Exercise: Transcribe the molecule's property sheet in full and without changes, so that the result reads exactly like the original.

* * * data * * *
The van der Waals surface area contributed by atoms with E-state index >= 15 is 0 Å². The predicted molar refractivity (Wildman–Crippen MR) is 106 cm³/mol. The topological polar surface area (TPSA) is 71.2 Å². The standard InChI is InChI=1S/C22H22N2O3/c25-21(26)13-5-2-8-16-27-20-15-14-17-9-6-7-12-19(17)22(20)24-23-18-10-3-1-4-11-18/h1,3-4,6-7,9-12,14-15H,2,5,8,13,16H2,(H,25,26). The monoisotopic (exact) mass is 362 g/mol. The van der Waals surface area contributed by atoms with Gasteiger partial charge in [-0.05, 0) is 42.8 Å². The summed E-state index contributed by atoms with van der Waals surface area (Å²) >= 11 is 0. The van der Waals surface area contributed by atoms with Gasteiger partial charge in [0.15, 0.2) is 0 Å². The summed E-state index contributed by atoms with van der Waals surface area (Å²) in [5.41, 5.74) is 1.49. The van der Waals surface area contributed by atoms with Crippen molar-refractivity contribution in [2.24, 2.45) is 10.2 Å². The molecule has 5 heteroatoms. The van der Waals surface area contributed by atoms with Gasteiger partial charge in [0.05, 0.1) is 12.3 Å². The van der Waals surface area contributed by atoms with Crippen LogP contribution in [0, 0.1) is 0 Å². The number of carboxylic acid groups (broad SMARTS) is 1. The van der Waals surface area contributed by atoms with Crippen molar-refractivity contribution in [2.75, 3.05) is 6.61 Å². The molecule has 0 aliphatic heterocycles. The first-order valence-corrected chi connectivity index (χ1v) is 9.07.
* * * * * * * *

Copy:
The van der Waals surface area contributed by atoms with E-state index >= 15 is 0 Å². The predicted molar refractivity (Wildman–Crippen MR) is 106 cm³/mol. The topological polar surface area (TPSA) is 71.2 Å². The standard InChI is InChI=1S/C22H22N2O3/c25-21(26)13-5-2-8-16-27-20-15-14-17-9-6-7-12-19(17)22(20)24-23-18-10-3-1-4-11-18/h1,3-4,6-7,9-12,14-15H,2,5,8,13,16H2,(H,25,26). The monoisotopic (exact) mass is 362 g/mol. The van der Waals surface area contributed by atoms with Gasteiger partial charge in [-0.05, 0) is 42.8 Å². The summed E-state index contributed by atoms with van der Waals surface area (Å²) >= 11 is 0. The van der Waals surface area contributed by atoms with Gasteiger partial charge in [0.15, 0.2) is 0 Å². The summed E-state index contributed by atoms with van der Waals surface area (Å²) in [5.41, 5.74) is 1.49. The van der Waals surface area contributed by atoms with Crippen molar-refractivity contribution in [2.24, 2.45) is 10.2 Å². The molecule has 5 heteroatoms. The van der Waals surface area contributed by atoms with Gasteiger partial charge in [0.05, 0.1) is 12.3 Å². The van der Waals surface area contributed by atoms with Crippen LogP contribution in [0, 0.1) is 0 Å². The number of carboxylic acid groups (broad SMARTS) is 1. The van der Waals surface area contributed by atoms with Crippen molar-refractivity contribution in [2.75, 3.05) is 6.61 Å². The molecule has 0 aliphatic heterocycles. The first-order valence-corrected chi connectivity index (χ1v) is 9.07.